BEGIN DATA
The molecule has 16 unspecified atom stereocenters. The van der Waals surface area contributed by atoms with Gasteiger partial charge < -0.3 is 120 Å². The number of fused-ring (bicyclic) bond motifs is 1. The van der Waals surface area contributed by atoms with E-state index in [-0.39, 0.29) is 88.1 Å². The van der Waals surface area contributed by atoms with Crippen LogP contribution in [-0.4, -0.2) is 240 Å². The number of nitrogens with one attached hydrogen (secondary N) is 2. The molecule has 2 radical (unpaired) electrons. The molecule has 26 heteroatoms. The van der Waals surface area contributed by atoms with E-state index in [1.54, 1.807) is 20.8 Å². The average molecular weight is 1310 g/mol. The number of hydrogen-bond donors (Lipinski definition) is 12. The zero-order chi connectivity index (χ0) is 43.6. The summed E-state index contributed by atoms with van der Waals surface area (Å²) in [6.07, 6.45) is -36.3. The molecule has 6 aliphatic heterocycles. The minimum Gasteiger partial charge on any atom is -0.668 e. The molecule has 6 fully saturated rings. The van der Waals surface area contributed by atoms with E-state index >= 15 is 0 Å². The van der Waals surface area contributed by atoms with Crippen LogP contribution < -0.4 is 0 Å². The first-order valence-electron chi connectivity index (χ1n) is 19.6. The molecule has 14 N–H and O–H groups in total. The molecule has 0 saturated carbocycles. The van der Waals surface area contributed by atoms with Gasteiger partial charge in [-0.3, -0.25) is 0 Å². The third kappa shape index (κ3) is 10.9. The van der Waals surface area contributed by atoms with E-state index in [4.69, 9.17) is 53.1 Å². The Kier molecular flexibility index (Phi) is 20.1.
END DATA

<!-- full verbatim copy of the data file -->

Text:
The molecule has 16 unspecified atom stereocenters. The van der Waals surface area contributed by atoms with Gasteiger partial charge < -0.3 is 120 Å². The number of fused-ring (bicyclic) bond motifs is 1. The van der Waals surface area contributed by atoms with E-state index in [-0.39, 0.29) is 88.1 Å². The van der Waals surface area contributed by atoms with Crippen LogP contribution in [-0.4, -0.2) is 240 Å². The number of nitrogens with one attached hydrogen (secondary N) is 2. The molecule has 2 radical (unpaired) electrons. The molecule has 26 heteroatoms. The van der Waals surface area contributed by atoms with E-state index in [1.54, 1.807) is 20.8 Å². The average molecular weight is 1310 g/mol. The number of hydrogen-bond donors (Lipinski definition) is 12. The zero-order chi connectivity index (χ0) is 43.6. The summed E-state index contributed by atoms with van der Waals surface area (Å²) in [6.07, 6.45) is -36.3. The molecule has 6 aliphatic heterocycles. The minimum Gasteiger partial charge on any atom is -0.668 e. The molecule has 6 fully saturated rings. The van der Waals surface area contributed by atoms with E-state index >= 15 is 0 Å². The van der Waals surface area contributed by atoms with Crippen LogP contribution < -0.4 is 0 Å². The first-order valence-electron chi connectivity index (χ1n) is 19.6. The molecule has 14 N–H and O–H groups in total. The molecule has 0 saturated carbocycles. The van der Waals surface area contributed by atoms with Gasteiger partial charge in [-0.3, -0.25) is 0 Å². The third kappa shape index (κ3) is 10.9. The van der Waals surface area contributed by atoms with E-state index in [4.69, 9.17) is 53.1 Å². The Kier molecular flexibility index (Phi) is 20.1.